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Love and family

Should we transmit sex education to our children?

27 October 2021, Seytoo
Should we transmit sex education to our children?

Sex education is an important dimension that should not be overlooked. Or, it's not an easy topic to bring up, which is why many parents are embarrassed, uncomfortable, or even refuse to discuss this with their child. Because they don't know what to say, how to say it, so they prefer to avoid broaching this theme. But can we blame them when we know that for the majority of them, it was never a topic of discussion with their own parents, feeling that one should not bring up “these things.” This is all the more true in our culture. So how do you find the right words? How to find the right way?

This article gives you some ideas; some clarifications which I hope will provide you with answers.

In fact, cultural learning about sexuality begins in early childhood. The baby lives in a family environment, and it is therefore naturally the parents who are his first educators.

During very early childhood, communication between parents and babies takes place mainly through touch and gaze. The baby exists because he is touched, caressed, manipulated, which gives him the first bodily sensations (this is my leg, my arm stops here...). However, the parent does not touch their reproductive system in the same way as other parts of their body. It will always be part of the toilet, and when the child is still small. Thus, the child learns very early that this region belongs to him and that he must take care of it intimately.

From 3 to 4 years old, the child acquires language. And since children are naturally curious about all things, they will ask questions about everything around them, and sexuality is one of them. It should be known that the child learns very early to differentiate a girl from a boy, and that he knows to which category he belongs, which makes him behave very early like a girl or a boy of his culture, by imitating his father or mother.

At this time, the child will ask “how do we make babies?” This question always surprises and unsettles us. We wonder how and what to answer him. In fact, through this question, he wants to make sure that he is indeed the child of his parents, to reassure himself about his identity and his origins. One of the possible answers is to explain to him that he is the fruit of the love between his parents, and that he was expected and welcomed with great joy.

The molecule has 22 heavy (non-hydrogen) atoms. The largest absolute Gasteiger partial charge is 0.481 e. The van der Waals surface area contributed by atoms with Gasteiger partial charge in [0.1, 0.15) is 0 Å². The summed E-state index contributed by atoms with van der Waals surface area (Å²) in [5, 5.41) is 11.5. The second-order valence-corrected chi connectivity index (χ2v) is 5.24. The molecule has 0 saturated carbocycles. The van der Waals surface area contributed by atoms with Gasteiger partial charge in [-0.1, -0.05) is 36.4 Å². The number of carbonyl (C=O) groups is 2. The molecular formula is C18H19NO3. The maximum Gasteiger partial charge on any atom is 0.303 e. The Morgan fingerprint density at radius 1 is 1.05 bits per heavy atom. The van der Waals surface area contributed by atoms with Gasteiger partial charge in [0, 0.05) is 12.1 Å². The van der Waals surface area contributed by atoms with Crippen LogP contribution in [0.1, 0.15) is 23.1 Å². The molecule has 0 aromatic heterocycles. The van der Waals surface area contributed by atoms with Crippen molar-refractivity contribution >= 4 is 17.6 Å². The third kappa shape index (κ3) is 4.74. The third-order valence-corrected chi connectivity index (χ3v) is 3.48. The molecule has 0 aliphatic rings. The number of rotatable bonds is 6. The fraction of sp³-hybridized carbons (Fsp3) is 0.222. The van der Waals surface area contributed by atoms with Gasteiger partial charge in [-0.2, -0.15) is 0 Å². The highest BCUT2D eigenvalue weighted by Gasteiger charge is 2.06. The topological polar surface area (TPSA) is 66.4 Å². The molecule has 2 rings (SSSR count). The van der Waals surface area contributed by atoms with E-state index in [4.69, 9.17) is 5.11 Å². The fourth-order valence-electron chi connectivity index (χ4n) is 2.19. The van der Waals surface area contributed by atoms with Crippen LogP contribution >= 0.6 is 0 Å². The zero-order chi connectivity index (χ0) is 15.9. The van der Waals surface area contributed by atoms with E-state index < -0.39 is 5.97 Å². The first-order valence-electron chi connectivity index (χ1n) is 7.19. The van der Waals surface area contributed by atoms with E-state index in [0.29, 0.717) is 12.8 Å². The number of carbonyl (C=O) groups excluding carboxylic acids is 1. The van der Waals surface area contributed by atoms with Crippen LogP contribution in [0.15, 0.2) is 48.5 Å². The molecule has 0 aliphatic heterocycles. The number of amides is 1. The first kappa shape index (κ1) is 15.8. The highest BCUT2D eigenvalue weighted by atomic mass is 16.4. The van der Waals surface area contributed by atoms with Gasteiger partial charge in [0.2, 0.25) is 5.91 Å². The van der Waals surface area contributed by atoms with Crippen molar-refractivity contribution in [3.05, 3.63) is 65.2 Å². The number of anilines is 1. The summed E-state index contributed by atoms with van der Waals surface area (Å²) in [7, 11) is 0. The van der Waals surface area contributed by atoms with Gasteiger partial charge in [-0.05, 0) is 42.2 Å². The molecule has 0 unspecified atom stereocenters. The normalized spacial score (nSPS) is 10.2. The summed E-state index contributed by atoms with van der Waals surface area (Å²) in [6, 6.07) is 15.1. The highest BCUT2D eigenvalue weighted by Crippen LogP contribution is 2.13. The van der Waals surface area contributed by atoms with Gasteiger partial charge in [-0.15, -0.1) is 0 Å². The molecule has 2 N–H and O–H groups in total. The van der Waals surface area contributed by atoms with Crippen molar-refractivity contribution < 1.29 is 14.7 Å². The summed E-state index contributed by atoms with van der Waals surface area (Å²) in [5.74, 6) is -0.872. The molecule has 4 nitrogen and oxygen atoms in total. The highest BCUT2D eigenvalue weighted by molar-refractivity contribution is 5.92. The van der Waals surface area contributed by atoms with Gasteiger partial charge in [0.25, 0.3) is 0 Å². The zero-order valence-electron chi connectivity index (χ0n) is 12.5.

This is also an age when we can catch him touching his private organ. By this gesture, he discovers it, explores it, and will be able to ask questions about its discoveries. It is from this period that you have to start a dialogue, because at 3 to 4 years old, he is able to understand what adults say to him. However, you must be careful to tell him only what concerns a child of this age.

During pre-adolescence (from 9 to 10 years old), the child may be anxious because his body begins to change along with the psychological aspect. The questions he may have, he will ask especially of the parent of the same sex (“what are the rules?” for example), but on condition that he feels that dialogue is still possible. If the dialogue ends, he will look elsewhere for the answers. It is important to define the rules and limits, obviously explaining the reasons, otherwise the child will not understand, and will not integrate them.

In adolescence (from 13 to 14 years old), it is the spring of life. Often, the child's needs and wants conflict with parental restrictions. This then results in a revolt against authority, for example by having bad company. Through these attitudes, the adolescent wants to detach himself from his parents in order to empower himself and to know himself as a future adult. The child knows the limits, but it is always useful to remind him of them. He will talk more easily to his friends who have the same concerns as him. It's normal that he feels embarrassed to discuss this with his parents. But this should not interrupt the dialogue which will always be possible if the parents no longer consider him as a child.

While preventing the child from experiencing this as an intrusion, parents can evoke values, prohibitions, permissions or explain that sexuality is like everything, it obeys rules, the main one of which is the institution of marriage. The child expects his parents to encourage him to take flight within the set rules, because he needs specific limits to be respected, even if he does not formulate them. The adolescent’s questions will focus on his friends, his entry into adulthood and the awakening of his own sexuality.

There are no miracle recipes or ready-made formulas, because every family is different, and every child grows at their own pace. The fundamental role of parents, from childhood to adulthood, is a supportive role requiring the maintenance of dialogue, guarantor of the emotional bond and the continuity of education.
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